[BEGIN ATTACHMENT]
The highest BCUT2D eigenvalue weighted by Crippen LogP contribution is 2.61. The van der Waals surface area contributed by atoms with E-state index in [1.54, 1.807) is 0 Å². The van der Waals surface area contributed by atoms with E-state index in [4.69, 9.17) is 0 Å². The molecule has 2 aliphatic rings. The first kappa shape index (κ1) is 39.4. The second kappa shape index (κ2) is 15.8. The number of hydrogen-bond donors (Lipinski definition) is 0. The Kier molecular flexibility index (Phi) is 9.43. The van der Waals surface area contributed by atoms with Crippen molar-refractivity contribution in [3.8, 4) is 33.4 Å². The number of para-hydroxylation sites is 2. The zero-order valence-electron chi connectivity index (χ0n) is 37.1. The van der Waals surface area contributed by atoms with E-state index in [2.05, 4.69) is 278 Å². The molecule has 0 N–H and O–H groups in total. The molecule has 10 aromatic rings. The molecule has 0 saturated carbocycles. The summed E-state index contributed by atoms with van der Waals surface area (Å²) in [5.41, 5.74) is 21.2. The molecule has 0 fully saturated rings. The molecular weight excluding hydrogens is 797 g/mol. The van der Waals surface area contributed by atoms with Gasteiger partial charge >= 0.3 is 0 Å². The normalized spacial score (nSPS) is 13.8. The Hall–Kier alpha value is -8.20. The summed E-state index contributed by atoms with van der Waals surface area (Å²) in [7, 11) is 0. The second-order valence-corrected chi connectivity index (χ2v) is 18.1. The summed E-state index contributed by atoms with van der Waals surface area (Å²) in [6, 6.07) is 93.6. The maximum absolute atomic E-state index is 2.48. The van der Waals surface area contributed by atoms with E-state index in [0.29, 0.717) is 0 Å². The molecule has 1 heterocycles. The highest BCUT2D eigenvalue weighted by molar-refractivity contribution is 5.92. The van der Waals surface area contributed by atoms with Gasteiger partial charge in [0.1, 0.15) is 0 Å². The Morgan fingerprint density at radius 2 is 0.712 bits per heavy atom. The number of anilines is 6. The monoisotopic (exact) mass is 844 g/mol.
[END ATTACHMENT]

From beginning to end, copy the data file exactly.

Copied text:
The highest BCUT2D eigenvalue weighted by Crippen LogP contribution is 2.61. The van der Waals surface area contributed by atoms with E-state index in [1.54, 1.807) is 0 Å². The van der Waals surface area contributed by atoms with E-state index in [4.69, 9.17) is 0 Å². The molecule has 2 aliphatic rings. The first kappa shape index (κ1) is 39.4. The second kappa shape index (κ2) is 15.8. The number of hydrogen-bond donors (Lipinski definition) is 0. The Kier molecular flexibility index (Phi) is 9.43. The van der Waals surface area contributed by atoms with Crippen molar-refractivity contribution in [3.8, 4) is 33.4 Å². The number of para-hydroxylation sites is 2. The zero-order valence-electron chi connectivity index (χ0n) is 37.1. The van der Waals surface area contributed by atoms with E-state index in [2.05, 4.69) is 278 Å². The molecule has 0 N–H and O–H groups in total. The molecule has 10 aromatic rings. The molecule has 0 saturated carbocycles. The summed E-state index contributed by atoms with van der Waals surface area (Å²) in [5.41, 5.74) is 21.2. The molecule has 0 fully saturated rings. The molecular weight excluding hydrogens is 797 g/mol. The van der Waals surface area contributed by atoms with Gasteiger partial charge >= 0.3 is 0 Å². The normalized spacial score (nSPS) is 13.8. The Hall–Kier alpha value is -8.20. The summed E-state index contributed by atoms with van der Waals surface area (Å²) in [7, 11) is 0. The second-order valence-corrected chi connectivity index (χ2v) is 18.1. The summed E-state index contributed by atoms with van der Waals surface area (Å²) in [6, 6.07) is 93.6. The maximum absolute atomic E-state index is 2.48. The van der Waals surface area contributed by atoms with E-state index in [0.29, 0.717) is 0 Å². The molecule has 1 heterocycles. The highest BCUT2D eigenvalue weighted by molar-refractivity contribution is 5.92. The van der Waals surface area contributed by atoms with Gasteiger partial charge in [0.1, 0.15) is 0 Å². The Morgan fingerprint density at radius 2 is 0.712 bits per heavy atom. The number of anilines is 6. The monoisotopic (exact) mass is 844 g/mol.